So Physical Review Letters formally retracted that paper about manganese sulphide, in the limelight for having been coauthored by Ranga P. Dias, yesterday. The retraction notice states: “Of the authors on the original paper, R. Dias stands by the data in Fig. 1(b) and does not agree to retract the Letter.” Figure 1(b) is reproduced below.
The problem with the second plot is that its curves reportedly resemble some in Dias’s doctoral thesis from 2013, in which he had examined the same properties of germanium tetraselenide, a different kind of material. Curves can look the same to the extent that they can have the same overall shape; it’s a problem when they also reproduce the little variations that are a result of the specific material synthesised for a particular experiment and the measurements made on that day.
That Dias is the only person objecting to the retraction is interesting because it means one of his coaouthors, Ashkan Salamat, agreed to it. Salamat heads a lab in the University of Nevada, Las Vegas, that’s been implicated in the present controversy. Earlier this year, well after Physical Review Letters said it was looking into the allegations against the manganese sulphide paper, Scientific American reported:
Salamat has since responded, suggesting that even though the two data sets may appear similar, the resemblance is not indicative of copied data. “We’ve shown that if you just overlay other people’s data qualitatively, a lot of things look the same,” he says. “This is a very unfair approach.”
Physical Review Letters also accused Salamat of attempting to obstruct its investigation after it found that the raw data he claimed to have submitted of the group’s experiments wasn’t in fact the raw data. Since then, Salamat may well have changed his mind to avoid more hassle or in deference to the majority opinion, but I’m still curious if he could have changed his mind because he no longer thought the criticisms to be unfair.
Anyway, Dias is in the news because he’s made some claims in the past about having found room-temperature superconductors. A previous paper was retracted in September 2022, two years after it was published and independent researchers found some problems in the data. He had another paper published in March this year, reporting room-temperature but high-pressure superconductivity in nitrogen-doped lutetium hydride. This paper courted controversy because Dias et al. refused to share samples of the material so independent scientists could double-check the team’s claim.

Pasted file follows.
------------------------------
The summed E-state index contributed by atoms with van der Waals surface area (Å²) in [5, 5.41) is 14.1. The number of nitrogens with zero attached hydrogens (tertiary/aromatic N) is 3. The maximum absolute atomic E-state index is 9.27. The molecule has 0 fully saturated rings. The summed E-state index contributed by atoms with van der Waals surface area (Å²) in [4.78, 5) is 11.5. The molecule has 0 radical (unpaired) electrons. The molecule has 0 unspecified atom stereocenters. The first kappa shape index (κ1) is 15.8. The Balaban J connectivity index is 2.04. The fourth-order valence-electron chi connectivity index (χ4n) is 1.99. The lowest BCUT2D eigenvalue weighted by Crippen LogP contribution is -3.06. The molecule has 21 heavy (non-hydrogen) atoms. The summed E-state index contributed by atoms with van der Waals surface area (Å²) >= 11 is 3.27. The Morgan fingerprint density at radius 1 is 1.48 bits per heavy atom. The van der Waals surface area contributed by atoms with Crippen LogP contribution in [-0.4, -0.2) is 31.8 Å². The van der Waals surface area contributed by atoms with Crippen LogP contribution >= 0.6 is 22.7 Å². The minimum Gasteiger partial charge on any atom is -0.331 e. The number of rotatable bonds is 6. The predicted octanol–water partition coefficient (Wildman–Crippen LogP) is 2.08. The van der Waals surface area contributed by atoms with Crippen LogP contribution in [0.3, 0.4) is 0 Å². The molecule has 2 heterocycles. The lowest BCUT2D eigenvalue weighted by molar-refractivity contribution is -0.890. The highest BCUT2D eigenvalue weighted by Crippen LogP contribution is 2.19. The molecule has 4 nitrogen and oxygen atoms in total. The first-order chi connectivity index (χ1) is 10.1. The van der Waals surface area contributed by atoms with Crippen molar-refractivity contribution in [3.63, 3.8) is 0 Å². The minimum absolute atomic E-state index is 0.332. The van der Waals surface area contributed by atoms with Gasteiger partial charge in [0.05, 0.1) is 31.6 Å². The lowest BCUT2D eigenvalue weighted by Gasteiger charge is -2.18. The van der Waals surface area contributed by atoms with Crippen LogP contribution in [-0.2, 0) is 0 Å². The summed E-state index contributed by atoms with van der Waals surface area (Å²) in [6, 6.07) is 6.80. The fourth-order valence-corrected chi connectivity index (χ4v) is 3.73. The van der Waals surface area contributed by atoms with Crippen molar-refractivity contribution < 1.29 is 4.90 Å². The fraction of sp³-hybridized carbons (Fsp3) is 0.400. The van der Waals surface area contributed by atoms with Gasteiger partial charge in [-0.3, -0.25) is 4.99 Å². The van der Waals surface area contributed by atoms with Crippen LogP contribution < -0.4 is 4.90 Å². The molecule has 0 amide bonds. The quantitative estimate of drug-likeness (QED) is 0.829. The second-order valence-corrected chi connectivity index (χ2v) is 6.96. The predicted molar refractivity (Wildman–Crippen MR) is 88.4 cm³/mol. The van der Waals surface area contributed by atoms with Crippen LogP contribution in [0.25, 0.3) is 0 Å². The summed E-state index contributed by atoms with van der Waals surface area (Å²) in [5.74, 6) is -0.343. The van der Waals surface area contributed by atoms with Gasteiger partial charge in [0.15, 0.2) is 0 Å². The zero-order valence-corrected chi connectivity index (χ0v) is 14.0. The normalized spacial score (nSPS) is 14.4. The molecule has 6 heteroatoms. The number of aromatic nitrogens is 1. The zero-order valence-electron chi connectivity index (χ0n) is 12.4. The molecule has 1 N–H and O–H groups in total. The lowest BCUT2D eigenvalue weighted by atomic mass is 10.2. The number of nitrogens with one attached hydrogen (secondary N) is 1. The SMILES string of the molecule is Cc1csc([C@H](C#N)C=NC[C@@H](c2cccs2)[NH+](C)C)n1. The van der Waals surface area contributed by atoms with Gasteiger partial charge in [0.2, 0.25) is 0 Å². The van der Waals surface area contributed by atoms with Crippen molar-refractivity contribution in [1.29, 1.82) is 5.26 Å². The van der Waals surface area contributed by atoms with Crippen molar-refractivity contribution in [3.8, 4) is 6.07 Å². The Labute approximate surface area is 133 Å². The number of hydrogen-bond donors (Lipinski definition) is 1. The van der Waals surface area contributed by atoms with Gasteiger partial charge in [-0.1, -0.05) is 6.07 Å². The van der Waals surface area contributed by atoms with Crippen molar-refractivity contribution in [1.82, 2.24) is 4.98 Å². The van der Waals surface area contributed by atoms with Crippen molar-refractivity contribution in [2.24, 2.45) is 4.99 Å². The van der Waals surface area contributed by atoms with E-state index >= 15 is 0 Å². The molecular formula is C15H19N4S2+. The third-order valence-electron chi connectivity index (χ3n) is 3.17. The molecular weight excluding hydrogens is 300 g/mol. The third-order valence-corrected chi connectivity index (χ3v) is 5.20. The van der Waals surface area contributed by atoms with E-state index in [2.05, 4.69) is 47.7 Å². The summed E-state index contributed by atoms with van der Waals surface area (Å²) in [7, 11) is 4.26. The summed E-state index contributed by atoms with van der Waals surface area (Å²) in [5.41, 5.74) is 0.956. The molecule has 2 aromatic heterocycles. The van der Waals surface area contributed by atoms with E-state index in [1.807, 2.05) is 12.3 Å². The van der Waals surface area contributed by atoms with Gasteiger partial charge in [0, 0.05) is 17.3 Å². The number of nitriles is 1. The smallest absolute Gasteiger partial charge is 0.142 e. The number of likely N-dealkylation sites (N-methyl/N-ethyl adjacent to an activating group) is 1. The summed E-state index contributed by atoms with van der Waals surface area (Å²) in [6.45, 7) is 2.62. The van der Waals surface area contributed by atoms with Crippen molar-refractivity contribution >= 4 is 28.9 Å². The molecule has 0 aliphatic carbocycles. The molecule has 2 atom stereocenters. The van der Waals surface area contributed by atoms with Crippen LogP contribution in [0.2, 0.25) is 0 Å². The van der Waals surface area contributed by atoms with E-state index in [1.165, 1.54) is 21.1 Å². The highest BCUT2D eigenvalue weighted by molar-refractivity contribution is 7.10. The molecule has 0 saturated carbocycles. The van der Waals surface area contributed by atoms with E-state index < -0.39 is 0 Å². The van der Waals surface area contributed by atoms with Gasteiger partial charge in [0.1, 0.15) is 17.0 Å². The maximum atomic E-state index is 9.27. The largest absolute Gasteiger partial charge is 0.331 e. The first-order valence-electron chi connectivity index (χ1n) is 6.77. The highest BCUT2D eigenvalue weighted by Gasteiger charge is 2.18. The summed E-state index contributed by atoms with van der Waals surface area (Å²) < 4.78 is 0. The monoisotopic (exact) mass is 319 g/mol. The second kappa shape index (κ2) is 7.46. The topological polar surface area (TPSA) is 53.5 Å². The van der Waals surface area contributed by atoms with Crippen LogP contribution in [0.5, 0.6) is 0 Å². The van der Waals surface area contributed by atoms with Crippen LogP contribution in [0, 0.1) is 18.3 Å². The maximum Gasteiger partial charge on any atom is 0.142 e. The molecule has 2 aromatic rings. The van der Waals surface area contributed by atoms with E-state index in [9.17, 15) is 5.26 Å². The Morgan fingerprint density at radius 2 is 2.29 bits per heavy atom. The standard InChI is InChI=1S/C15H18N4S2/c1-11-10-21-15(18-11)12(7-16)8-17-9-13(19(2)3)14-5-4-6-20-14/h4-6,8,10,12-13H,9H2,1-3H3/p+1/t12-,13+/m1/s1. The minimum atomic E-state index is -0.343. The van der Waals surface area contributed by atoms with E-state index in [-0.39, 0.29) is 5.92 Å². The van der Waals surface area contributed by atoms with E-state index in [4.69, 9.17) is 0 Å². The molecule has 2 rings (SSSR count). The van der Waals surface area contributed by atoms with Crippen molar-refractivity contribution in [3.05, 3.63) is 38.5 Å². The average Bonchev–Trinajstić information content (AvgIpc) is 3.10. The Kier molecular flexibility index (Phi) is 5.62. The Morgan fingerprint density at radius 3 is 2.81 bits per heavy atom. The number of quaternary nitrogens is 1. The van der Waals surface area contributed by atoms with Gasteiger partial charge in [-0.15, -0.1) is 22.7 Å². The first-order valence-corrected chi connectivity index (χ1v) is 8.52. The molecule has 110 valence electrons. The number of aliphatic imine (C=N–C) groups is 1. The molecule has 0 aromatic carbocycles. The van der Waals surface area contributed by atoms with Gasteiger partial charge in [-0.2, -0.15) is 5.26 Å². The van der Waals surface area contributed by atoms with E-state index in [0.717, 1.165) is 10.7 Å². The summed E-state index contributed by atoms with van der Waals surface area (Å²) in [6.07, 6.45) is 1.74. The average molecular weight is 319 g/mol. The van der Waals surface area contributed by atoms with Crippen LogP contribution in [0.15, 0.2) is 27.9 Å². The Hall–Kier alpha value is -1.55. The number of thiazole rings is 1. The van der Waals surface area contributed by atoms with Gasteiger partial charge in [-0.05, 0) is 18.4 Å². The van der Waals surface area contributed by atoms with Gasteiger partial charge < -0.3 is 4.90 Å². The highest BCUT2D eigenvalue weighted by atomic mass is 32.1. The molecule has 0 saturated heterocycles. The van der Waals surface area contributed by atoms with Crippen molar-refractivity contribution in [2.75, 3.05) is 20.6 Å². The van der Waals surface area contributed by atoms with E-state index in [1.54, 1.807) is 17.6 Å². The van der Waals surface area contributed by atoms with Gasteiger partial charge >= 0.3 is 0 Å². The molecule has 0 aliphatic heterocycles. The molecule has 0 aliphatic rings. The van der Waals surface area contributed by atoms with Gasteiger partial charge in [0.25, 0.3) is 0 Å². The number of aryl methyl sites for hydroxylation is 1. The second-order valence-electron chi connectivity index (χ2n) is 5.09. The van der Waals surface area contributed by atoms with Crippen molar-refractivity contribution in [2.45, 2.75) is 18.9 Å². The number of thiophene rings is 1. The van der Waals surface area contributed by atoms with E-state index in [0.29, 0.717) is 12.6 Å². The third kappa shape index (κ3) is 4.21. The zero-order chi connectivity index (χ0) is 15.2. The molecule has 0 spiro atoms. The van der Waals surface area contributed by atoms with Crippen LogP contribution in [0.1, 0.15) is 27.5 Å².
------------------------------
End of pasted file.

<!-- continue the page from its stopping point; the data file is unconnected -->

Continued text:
Following the retraction, The New York Times asked Dias what he had to say, and his reply seems to bring back the bus under which principal investigators (PIs) have liked to throw their junior colleagues at signs of trouble in the past:
[He] has maintained that the paper accurately portrays the research findings. However, he said on Tuesday that his collaborators, working in the laboratory of Ashkan Salamat, a professor of physics at the University of Nevada, Las Vegas, introduced errors when producing charts of the data using Adobe Illustrator, software not typically used to make scientific charts.
“Any differences in the figure resulting from the use of Adobe Illustrator software were unintentional and not part of any effort to mislead or obstruct the peer review process,” Dr. Dias said in response to questions about the retraction. He acknowledged that the resistance measurements in question were performed at his laboratory in Rochester.
He’s saying that his lab made the measurements at the University of Rochester and sent the data to Salamat’s lab at the University of Nevada, where someone else (or elses) introduced errors using Adobe Illustrator – presumably while visualising the data, but even then Illustrator is a peculiar choice – and these errors caused the resulting plot to resemble one in Dias’s doctoral thesis. Hmm.
The New York Times also reported that after refusing in the past to investigate Dias’s work following allegations of misconduct, the University of Rochester has now launched an investigation “by outside experts”. The university doesn’t plan to release their report of the findings, however.
But even if the “outside experts” conclude that Dias didn’t really err and that, honestly, Salamat’s lab in Las Vegas was able to introduce very specific kinds of errors in what became figure 1(b), Dias must be held accountable for being one of the PIs of the study – a role whose responsibilities arguably include not letting tough situations devolve into finger-pointing.